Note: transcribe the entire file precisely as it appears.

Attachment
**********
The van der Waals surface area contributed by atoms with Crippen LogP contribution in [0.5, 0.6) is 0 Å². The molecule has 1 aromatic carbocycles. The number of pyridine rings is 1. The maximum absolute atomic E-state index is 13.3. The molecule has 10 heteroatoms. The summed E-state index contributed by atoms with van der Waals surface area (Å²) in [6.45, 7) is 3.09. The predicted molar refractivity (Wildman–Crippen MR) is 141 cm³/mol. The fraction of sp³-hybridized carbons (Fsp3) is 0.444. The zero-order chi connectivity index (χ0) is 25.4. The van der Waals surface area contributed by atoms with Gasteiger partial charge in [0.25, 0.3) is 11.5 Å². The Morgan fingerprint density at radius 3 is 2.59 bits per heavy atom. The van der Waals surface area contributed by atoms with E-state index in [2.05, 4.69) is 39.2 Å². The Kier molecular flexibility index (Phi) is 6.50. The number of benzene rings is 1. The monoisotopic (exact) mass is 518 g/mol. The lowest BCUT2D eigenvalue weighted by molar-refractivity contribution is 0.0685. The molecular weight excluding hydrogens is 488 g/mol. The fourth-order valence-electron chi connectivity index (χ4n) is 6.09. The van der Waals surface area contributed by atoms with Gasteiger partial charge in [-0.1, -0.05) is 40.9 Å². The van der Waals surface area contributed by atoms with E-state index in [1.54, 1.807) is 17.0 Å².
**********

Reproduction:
The van der Waals surface area contributed by atoms with Crippen LogP contribution in [0.5, 0.6) is 0 Å². The molecule has 1 aromatic carbocycles. The number of pyridine rings is 1. The maximum absolute atomic E-state index is 13.3. The molecule has 10 heteroatoms. The summed E-state index contributed by atoms with van der Waals surface area (Å²) in [6.45, 7) is 3.09. The predicted molar refractivity (Wildman–Crippen MR) is 141 cm³/mol. The fraction of sp³-hybridized carbons (Fsp3) is 0.444. The zero-order chi connectivity index (χ0) is 25.4. The van der Waals surface area contributed by atoms with Gasteiger partial charge in [0.25, 0.3) is 11.5 Å². The Morgan fingerprint density at radius 3 is 2.59 bits per heavy atom. The van der Waals surface area contributed by atoms with E-state index in [2.05, 4.69) is 39.2 Å². The Kier molecular flexibility index (Phi) is 6.50. The number of benzene rings is 1. The monoisotopic (exact) mass is 518 g/mol. The lowest BCUT2D eigenvalue weighted by molar-refractivity contribution is 0.0685. The molecular weight excluding hydrogens is 488 g/mol. The fourth-order valence-electron chi connectivity index (χ4n) is 6.09. The van der Waals surface area contributed by atoms with Gasteiger partial charge in [-0.1, -0.05) is 40.9 Å². The van der Waals surface area contributed by atoms with E-state index in [1.54, 1.807) is 17.0 Å².